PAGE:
Neonates: VERSED should not be administered by rapid injection in the neonatal population. Severe hypotension and seizures have been reported following rapid IV administration, particularly with concomitant use of fentanyl (see DOSAGE AND ADMINISTRATION for complete information).

DESCRIPTION: VERSED is a water-soluble benzodiazepine available as a sterile, nonpyrogenic parenteral dosage form for intravenous or intramuscular injection. Each mL contains midazolam hydrochloride equivalent to 1 mg or 5 mg midazolam compounded with 0.8% sodium chloride and 0.01% edetate disodium, with 1% benzyl alcohol as preservative; the pH is adjusted to approximately 3 with hydrochloric acid and, if necessary, sodium hydroxide.

Midazolam is a white to light yellow crystalline compound, insoluble in water. The hydrochloride salt of midazolam, which is formed in situ, is soluble in aqueous solutions. Chemically, midazolam HCl is 8-chloro-6-(2-fluorophenyl)-1-methyl-4H-imidazo[1,5-a][1,4]benzodiazepine hydrochloride. Midazolam hydrochloride has the empirical formula C18H13ClFN3•HCl, a calculated molecular weight of 362.25 and the following structural formula:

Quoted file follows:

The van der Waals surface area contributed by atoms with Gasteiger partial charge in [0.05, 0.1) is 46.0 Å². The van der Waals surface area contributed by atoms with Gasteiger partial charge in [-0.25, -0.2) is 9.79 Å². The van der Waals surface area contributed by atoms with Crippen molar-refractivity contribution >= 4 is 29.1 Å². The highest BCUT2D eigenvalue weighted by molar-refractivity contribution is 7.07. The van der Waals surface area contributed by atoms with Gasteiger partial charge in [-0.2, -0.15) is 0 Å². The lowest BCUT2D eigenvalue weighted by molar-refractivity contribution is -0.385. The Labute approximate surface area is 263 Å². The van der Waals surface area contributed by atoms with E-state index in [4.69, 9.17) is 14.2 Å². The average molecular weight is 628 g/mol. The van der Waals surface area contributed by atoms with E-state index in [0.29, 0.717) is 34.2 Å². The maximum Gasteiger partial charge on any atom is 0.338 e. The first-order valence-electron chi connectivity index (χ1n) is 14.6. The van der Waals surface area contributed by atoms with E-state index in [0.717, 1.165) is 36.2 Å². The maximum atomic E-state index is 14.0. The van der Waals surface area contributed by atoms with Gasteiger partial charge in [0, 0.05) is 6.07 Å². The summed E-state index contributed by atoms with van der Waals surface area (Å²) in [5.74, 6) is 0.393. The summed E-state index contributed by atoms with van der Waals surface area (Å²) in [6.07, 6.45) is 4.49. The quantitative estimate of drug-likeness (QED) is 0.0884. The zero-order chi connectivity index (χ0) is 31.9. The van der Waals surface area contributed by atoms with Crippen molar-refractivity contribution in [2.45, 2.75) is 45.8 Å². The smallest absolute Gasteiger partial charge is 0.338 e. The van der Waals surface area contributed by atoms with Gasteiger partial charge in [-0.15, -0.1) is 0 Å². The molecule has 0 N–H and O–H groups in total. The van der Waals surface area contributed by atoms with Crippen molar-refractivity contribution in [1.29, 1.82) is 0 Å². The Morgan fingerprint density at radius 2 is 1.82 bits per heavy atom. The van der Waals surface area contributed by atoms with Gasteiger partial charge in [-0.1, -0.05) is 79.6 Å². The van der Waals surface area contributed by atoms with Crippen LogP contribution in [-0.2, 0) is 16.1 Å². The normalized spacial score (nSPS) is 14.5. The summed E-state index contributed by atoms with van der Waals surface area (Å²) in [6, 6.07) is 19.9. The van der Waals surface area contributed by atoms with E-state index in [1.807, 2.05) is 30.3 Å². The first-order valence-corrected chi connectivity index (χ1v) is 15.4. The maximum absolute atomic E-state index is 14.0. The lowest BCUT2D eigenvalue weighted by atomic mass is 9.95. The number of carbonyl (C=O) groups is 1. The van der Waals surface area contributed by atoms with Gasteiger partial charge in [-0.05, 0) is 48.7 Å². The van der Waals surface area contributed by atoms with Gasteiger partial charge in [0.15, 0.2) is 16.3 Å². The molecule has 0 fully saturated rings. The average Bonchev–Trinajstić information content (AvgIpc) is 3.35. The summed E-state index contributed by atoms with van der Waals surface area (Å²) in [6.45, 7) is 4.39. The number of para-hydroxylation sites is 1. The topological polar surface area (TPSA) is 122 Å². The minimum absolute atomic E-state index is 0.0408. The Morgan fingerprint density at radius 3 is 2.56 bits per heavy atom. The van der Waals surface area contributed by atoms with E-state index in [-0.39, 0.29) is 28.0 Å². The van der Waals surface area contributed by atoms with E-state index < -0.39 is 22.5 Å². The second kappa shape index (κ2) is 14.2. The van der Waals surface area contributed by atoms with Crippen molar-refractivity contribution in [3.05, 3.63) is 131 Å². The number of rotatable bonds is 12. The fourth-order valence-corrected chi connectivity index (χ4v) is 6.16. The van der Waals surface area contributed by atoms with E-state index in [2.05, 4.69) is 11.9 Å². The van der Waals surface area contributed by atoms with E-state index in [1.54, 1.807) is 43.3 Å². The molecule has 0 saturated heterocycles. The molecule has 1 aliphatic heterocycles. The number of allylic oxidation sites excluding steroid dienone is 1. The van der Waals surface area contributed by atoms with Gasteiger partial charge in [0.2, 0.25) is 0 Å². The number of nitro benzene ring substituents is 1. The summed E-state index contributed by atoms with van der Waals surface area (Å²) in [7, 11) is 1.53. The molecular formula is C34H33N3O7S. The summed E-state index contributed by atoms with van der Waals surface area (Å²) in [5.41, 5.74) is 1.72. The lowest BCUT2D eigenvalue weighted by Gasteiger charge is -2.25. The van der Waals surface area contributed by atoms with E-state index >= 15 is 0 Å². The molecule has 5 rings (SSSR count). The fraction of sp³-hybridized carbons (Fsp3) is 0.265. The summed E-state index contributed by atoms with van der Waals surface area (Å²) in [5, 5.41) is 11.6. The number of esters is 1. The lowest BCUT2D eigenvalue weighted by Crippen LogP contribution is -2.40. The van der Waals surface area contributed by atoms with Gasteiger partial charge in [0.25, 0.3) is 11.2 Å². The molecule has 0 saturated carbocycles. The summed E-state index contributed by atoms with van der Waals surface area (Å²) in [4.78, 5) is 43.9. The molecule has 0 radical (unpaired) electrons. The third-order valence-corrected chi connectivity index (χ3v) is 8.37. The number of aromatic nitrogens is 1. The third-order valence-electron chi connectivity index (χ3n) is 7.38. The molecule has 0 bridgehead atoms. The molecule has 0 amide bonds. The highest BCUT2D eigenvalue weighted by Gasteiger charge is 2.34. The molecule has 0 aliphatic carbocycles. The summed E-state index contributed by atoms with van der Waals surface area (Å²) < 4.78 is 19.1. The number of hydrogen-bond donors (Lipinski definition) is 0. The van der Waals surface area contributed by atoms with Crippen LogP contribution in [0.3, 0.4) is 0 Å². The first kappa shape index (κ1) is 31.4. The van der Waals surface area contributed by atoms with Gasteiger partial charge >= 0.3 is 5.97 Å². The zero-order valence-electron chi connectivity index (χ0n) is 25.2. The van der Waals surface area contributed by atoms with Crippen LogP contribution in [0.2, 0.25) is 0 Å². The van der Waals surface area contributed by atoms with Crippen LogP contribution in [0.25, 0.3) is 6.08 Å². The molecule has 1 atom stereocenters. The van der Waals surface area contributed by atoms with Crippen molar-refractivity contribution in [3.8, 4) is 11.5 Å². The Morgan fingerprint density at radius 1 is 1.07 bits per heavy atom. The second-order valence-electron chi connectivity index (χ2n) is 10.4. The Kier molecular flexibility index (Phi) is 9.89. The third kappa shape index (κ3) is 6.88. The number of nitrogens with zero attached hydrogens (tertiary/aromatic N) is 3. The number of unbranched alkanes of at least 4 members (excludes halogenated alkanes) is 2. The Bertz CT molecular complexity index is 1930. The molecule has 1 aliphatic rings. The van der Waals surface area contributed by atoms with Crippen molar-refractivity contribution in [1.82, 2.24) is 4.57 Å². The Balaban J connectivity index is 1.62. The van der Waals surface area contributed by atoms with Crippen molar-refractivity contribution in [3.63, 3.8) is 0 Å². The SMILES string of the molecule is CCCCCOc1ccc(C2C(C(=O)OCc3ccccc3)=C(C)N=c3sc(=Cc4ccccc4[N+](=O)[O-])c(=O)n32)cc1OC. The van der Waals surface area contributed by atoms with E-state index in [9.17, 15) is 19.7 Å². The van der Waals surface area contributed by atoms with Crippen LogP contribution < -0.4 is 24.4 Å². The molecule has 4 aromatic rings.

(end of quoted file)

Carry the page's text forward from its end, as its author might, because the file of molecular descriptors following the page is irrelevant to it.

Under the acidic conditions required to solubilize midazolam in the product, midazolam is present as an equilibrium mixture (shown below) of the closed ring form shown above and an open-ring structure formed by the acid-catalyzed ring opening of the 4,5-double bond of the diazepine ring. The amount of open-ring form is dependent upon the pH of the solution. At the specified pH of the product, the solution may contain up to about 25% of the open-ring compound. At the physiologic conditions under which the product is absorbed (pH of 5 to 8) into the systemic circulation, any open-ring form present reverts to the physiologically active, lipophilic, closed-ring form (midazolam) and is absorbed as such.

Interacting Drug Adult Doses Studies

Azithromycin 500 mg/day

Magnesium Not available

Nitrendipine 20 mg